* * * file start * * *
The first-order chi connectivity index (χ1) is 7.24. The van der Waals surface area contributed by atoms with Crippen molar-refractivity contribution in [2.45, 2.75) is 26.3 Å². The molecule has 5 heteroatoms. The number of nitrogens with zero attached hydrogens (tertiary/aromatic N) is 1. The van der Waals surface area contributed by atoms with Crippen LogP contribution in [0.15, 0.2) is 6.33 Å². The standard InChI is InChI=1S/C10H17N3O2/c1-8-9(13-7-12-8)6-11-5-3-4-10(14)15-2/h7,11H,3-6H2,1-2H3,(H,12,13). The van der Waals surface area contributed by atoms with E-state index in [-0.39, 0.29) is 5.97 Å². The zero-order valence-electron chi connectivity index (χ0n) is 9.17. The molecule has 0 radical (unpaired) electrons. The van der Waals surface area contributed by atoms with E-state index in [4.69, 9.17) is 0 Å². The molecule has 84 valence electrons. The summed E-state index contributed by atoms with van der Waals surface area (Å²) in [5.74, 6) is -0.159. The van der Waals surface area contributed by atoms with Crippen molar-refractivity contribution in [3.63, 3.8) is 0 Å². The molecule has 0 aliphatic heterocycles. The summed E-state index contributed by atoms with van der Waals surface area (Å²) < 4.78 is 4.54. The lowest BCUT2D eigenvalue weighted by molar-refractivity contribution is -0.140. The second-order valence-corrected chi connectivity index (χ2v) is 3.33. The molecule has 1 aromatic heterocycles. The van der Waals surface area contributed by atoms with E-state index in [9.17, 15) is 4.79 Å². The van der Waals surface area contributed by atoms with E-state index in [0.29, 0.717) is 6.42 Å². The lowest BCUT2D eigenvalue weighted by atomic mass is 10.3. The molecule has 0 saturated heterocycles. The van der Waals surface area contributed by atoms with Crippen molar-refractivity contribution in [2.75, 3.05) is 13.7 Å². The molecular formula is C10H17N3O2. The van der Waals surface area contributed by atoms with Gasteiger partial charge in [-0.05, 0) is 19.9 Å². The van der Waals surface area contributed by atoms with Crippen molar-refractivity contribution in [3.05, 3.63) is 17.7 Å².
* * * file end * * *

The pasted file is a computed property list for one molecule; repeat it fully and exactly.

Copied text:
The first-order chi connectivity index (χ1) is 7.24. The van der Waals surface area contributed by atoms with Crippen molar-refractivity contribution in [2.45, 2.75) is 26.3 Å². The molecule has 5 heteroatoms. The number of nitrogens with zero attached hydrogens (tertiary/aromatic N) is 1. The van der Waals surface area contributed by atoms with Crippen LogP contribution in [0.15, 0.2) is 6.33 Å². The standard InChI is InChI=1S/C10H17N3O2/c1-8-9(13-7-12-8)6-11-5-3-4-10(14)15-2/h7,11H,3-6H2,1-2H3,(H,12,13). The van der Waals surface area contributed by atoms with E-state index in [-0.39, 0.29) is 5.97 Å². The zero-order valence-electron chi connectivity index (χ0n) is 9.17. The molecule has 0 radical (unpaired) electrons. The van der Waals surface area contributed by atoms with E-state index in [4.69, 9.17) is 0 Å². The molecule has 84 valence electrons. The summed E-state index contributed by atoms with van der Waals surface area (Å²) in [5.74, 6) is -0.159. The van der Waals surface area contributed by atoms with Crippen molar-refractivity contribution in [3.63, 3.8) is 0 Å². The molecule has 0 aliphatic heterocycles. The summed E-state index contributed by atoms with van der Waals surface area (Å²) < 4.78 is 4.54. The lowest BCUT2D eigenvalue weighted by molar-refractivity contribution is -0.140. The second-order valence-corrected chi connectivity index (χ2v) is 3.33. The molecule has 1 aromatic heterocycles. The van der Waals surface area contributed by atoms with E-state index in [9.17, 15) is 4.79 Å². The van der Waals surface area contributed by atoms with E-state index in [0.29, 0.717) is 6.42 Å². The lowest BCUT2D eigenvalue weighted by atomic mass is 10.3. The molecule has 0 saturated heterocycles. The van der Waals surface area contributed by atoms with Crippen molar-refractivity contribution in [2.75, 3.05) is 13.7 Å². The molecular formula is C10H17N3O2. The van der Waals surface area contributed by atoms with Gasteiger partial charge in [-0.05, 0) is 19.9 Å². The van der Waals surface area contributed by atoms with Crippen molar-refractivity contribution in [3.05, 3.63) is 17.7 Å².